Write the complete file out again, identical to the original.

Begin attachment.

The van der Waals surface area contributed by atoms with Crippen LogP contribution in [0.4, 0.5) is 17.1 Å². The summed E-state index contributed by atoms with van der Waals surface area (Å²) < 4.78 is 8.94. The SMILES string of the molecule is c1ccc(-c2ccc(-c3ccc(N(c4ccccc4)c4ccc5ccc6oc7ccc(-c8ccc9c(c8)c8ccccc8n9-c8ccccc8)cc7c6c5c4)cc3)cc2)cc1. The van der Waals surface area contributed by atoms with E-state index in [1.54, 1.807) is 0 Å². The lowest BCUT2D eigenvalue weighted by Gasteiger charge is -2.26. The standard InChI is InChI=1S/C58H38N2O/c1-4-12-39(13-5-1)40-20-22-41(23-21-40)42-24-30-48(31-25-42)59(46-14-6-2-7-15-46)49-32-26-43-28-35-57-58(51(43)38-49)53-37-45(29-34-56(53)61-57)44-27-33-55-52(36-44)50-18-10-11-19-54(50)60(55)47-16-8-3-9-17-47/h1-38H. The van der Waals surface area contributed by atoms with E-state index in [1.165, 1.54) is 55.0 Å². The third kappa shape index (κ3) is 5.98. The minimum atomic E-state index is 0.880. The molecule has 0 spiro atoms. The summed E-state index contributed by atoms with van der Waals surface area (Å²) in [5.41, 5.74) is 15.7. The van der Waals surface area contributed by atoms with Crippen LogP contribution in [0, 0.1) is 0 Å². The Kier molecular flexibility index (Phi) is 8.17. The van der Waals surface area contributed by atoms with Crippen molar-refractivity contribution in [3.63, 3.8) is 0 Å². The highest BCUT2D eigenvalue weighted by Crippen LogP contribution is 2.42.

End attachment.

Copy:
The van der Waals surface area contributed by atoms with Crippen LogP contribution in [0.4, 0.5) is 17.1 Å². The summed E-state index contributed by atoms with van der Waals surface area (Å²) < 4.78 is 8.94. The SMILES string of the molecule is c1ccc(-c2ccc(-c3ccc(N(c4ccccc4)c4ccc5ccc6oc7ccc(-c8ccc9c(c8)c8ccccc8n9-c8ccccc8)cc7c6c5c4)cc3)cc2)cc1. The van der Waals surface area contributed by atoms with E-state index in [1.54, 1.807) is 0 Å². The lowest BCUT2D eigenvalue weighted by Gasteiger charge is -2.26. The standard InChI is InChI=1S/C58H38N2O/c1-4-12-39(13-5-1)40-20-22-41(23-21-40)42-24-30-48(31-25-42)59(46-14-6-2-7-15-46)49-32-26-43-28-35-57-58(51(43)38-49)53-37-45(29-34-56(53)61-57)44-27-33-55-52(36-44)50-18-10-11-19-54(50)60(55)47-16-8-3-9-17-47/h1-38H. The van der Waals surface area contributed by atoms with E-state index in [1.165, 1.54) is 55.0 Å². The third kappa shape index (κ3) is 5.98. The minimum atomic E-state index is 0.880. The molecule has 0 spiro atoms. The summed E-state index contributed by atoms with van der Waals surface area (Å²) in [5.41, 5.74) is 15.7. The van der Waals surface area contributed by atoms with Crippen LogP contribution in [0, 0.1) is 0 Å². The Kier molecular flexibility index (Phi) is 8.17. The van der Waals surface area contributed by atoms with Crippen molar-refractivity contribution in [3.63, 3.8) is 0 Å². The highest BCUT2D eigenvalue weighted by Crippen LogP contribution is 2.42.